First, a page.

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Kirkus Reviews 2011 January #1

The most intriguing part of Amelia Earhart's life is often thought to be the way it ended. A mysterious disappearance and an unsolved rescue mission is a powerful story on its own. But Fleming digs deeper and shows readers why everyone—from young girls who looked up to her to the First Lady of the United States—cared so much for this daring woman pilot. Chapters alternate between the days surrounding Earhart's fateful crash and her growth from child to trailblazer. The narrative shifts could have been maddening, for suspense reasons alone, but a rhythm is established and the two plotlines gracefully fold into the conclusion. The author also astutely reminds readers that Earhart had a public image to uphold and "took an active role in mythologizing her own life," so even excerpts from Earhart's published works can never be completely trusted. Handwritten notes, photos, maps and inquisitive sidebars (What did Earhart eat during flight? Tomato juice and chocolate) complete this impeccably researched, appealing package. A stunning look at an equally stunning lady. (bibliography, Internet resources, source notes, index) (Nonfiction. 8-12)

Copyright Kirkus 2011 Kirkus/BPI Communications.All rights reserved.

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Library Journal BookSmack
Fleming's biography of the famous pilot begins with the radio exchange just before her disappearance. Her last recorded words-"We are on line 157-337. We will repeat message...we are running on line north and south"-were an attempt to locate the radio frequency of Howland Island, a tiny coral spit that was to be a refueling stop on her 1937 trip over the Pacific Ocean. Fleming goes on to detail Earhart's early life, flying career, and marriage to George Putnam before returning to her fateful last voyage and the resulting search for her whereabouts. The book's title comes from newspaper headlines the day after she lost contact. Fleming has a gift for humanizing larger-than-life figures from history, as also evidenced by her much-honored The Great and Only Barnum (2009). - "35 Going on 13," Booksmack! 8/18/11. (c) Copyright 2011. Library Journals LLC, a wholly owned subsidiary of Media Source, Inc. No redistribution permitted.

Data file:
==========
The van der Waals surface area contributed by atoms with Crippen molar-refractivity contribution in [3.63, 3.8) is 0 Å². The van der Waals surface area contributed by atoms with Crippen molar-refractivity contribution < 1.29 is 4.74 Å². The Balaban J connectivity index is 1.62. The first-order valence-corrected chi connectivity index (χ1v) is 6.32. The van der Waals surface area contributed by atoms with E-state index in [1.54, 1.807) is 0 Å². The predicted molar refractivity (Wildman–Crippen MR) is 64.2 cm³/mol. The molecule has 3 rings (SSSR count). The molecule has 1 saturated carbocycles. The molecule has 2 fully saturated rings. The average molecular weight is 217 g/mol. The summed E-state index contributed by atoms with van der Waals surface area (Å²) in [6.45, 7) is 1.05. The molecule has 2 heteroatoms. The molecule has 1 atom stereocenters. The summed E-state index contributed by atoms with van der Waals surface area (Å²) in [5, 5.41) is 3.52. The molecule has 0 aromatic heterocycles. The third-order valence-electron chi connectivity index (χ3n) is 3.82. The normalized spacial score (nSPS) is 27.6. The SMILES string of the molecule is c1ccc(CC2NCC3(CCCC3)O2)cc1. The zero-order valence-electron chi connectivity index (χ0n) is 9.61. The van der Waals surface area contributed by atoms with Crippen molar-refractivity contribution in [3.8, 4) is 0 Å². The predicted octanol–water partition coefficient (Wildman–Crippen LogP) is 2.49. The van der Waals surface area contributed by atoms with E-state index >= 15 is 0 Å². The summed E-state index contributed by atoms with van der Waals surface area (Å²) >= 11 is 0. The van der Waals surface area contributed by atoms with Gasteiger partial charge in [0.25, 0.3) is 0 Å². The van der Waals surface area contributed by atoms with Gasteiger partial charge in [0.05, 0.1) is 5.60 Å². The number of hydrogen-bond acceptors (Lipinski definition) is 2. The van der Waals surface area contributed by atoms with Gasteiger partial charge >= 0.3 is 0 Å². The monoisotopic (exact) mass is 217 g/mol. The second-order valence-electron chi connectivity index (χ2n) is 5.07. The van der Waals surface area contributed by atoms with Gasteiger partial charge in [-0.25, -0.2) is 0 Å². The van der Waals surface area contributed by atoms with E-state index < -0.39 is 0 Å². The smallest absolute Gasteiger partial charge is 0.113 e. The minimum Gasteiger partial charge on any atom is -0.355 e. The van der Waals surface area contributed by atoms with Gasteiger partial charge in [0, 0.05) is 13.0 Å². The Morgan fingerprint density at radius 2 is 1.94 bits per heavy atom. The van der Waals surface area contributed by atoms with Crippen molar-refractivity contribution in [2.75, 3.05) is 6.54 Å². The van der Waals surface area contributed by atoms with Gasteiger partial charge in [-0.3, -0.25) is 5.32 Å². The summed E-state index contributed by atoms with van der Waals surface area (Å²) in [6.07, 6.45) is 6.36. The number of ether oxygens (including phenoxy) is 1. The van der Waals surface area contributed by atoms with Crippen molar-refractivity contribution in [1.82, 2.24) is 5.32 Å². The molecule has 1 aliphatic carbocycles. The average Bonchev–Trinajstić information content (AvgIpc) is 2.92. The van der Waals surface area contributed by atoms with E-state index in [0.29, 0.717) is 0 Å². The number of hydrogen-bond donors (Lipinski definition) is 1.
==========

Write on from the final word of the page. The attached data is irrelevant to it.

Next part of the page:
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Library Media Connection Reviews 2011 August/September
This book is an interesting and enjoyable look at the life and times of Amelia Earhart. Fleming uses alternating chapters that go from Amelia's birth to her communications while she flew her last flight to the search after she disappeared. The text is filled with personal anecdotes and primary information, making for a very intriguing read. There are lots of b&w photographs and documents included that add to the book's value and interest. Fleming has done a great job of introducing this important woman to young readers. Students will really get a feel for what Amelia did and why she did it. The author also uses sidebars and inserts to add other information and facts related to aviation and Earhart's life. There are a fairly detailed bibliography and source notes, giving readers the opportunity to find out even more. This book will make a wonderful addition to biography collections serving middle school readers, and it will be useful for reports on aviation and women's history. It is xtremely well done and appealing. Melinda W. Miller, K-12 Library Media Specialist, Colton-Pierrepont Central School, Colton, New York. HIGHLY RECOMMENDED ¬ 2011 Linworth Publishing, Inc.